DELTA TOWNSHIP – General Motors Co. plans to add nearly 210,000 square feet to its Lansing Delta Township assembly plant as part of a $37-million expansion of the facility that turns out three popular crossovers.
The township's planning commission this week unanimously approved a site plan that would add on to the factory's body shop and general assembly facility.
GM has not confirmed any plans for the Delta plant, where the Buick Enclave, Chevrolet Traverse and GMC Acadia full-size crossovers are built. A spokeswoman said only that GM is "developing a business case for a potential future investment" that could increase production.
But the new details shed light on the scope of the Detroit carmaker's proposed project, even without knowing what GM plans to do with the extra space. A larger body shop and general assembly building could allow the company to add or retool assembly lines, steps often taken when preparing to build a new or redesigned vehicle.
No changes to the Delta plant's vehicle lineup have been announced. More than 3,000 hourly workers build the three crossovers on three shifts that operate around the clock. There has been no indication more production jobs would be created.
"It obviously shows a long-term commitment of GM to the capital region," township Supervisor Ken Fletcher said. "It's great news for the region."
The expansion, spanning close to 5 acres, would add more than 181,000 square feet to the north and south ends of the body shop, and roughly 28,000 square feet to the north end of the general assembly operation.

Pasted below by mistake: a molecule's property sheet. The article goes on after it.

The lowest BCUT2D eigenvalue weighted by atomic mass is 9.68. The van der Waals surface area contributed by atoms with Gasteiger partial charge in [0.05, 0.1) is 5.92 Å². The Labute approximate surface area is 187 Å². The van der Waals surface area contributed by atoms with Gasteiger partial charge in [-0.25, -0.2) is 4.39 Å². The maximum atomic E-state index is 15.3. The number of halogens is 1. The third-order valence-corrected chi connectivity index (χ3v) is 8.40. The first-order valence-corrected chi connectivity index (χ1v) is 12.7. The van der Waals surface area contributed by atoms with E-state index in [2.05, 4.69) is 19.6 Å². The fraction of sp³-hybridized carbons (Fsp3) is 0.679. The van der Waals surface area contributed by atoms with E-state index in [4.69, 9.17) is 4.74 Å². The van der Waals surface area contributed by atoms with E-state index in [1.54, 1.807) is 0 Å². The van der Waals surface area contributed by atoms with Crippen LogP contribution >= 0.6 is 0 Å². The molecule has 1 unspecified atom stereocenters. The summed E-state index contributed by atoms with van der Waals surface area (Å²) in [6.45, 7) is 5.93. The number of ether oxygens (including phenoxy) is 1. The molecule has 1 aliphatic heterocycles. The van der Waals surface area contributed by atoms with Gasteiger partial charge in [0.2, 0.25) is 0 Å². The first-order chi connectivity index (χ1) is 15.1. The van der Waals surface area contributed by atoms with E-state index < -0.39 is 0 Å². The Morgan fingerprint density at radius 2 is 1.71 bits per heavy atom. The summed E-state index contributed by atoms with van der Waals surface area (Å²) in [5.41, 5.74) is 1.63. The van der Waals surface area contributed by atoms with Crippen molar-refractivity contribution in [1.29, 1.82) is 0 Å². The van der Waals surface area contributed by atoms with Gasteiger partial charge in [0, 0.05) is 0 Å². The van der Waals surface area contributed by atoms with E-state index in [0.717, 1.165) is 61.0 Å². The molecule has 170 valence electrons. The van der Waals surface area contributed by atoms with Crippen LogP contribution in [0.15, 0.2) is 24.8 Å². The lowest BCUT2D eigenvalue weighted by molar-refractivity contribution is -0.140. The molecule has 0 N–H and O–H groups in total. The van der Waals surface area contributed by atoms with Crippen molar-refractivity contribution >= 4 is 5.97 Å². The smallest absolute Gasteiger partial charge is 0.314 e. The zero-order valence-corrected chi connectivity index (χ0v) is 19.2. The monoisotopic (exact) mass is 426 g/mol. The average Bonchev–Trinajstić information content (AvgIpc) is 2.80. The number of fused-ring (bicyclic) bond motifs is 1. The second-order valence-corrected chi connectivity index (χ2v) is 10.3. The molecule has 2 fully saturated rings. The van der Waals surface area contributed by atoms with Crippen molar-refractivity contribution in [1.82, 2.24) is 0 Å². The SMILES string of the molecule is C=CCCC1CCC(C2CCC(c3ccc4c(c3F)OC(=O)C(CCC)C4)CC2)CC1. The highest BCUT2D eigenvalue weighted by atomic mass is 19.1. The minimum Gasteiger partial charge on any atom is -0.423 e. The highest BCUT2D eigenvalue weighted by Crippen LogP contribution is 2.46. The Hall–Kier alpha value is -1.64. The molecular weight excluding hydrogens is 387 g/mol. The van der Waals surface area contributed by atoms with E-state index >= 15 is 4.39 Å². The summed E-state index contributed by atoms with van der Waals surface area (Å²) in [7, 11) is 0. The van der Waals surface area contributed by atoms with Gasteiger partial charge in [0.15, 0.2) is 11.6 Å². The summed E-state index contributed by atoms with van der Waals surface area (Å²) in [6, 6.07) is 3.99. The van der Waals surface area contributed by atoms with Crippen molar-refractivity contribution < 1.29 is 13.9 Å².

The Delta factory already is a flexible plant, meaning it can adapt quickly to build a variety of vehicle styles. Expanding it could help it prepare if GM decides to build a new or redesigned vehicle there, said Bill Reed, president of United Auto Workers Local 602, which represents Delta's hourly employees.
"It's really a testament to say that our plant will continue to be upgraded and utilized," said Reed, adding that he hasn't been told of GM's plans.
GM applied for a tax incentive from the city of Lansing that would cut real property taxes in half for 12 years. Officials estimate the project would raise $4 million in new taxes, despite incentives, and split the revenue between Lansing and Delta Township as part of a tax-sharing agreement.
The company's application to the city said the project would keep 38 jobs when work finishes in June 2016. Construction has not started.
GM is spending hundreds of millions of dollars to expand its two Lansing assembly operations. Besides Delta, the automaker is spending $44.5 million to build a 400,000-square-foot logistics center at its Lansing Grand River plant, which makes the Cadillac ATS and CTS luxury cars. That facility should open by early 2015.
It also will invest $174 million in a 225,000-square-foot stamping plant at the Grand River facility, to open in 2016. Both are believed to be connected to the upcoming production move of the Chevrolet Camaro to Lansing Grand River, possibly in 2015.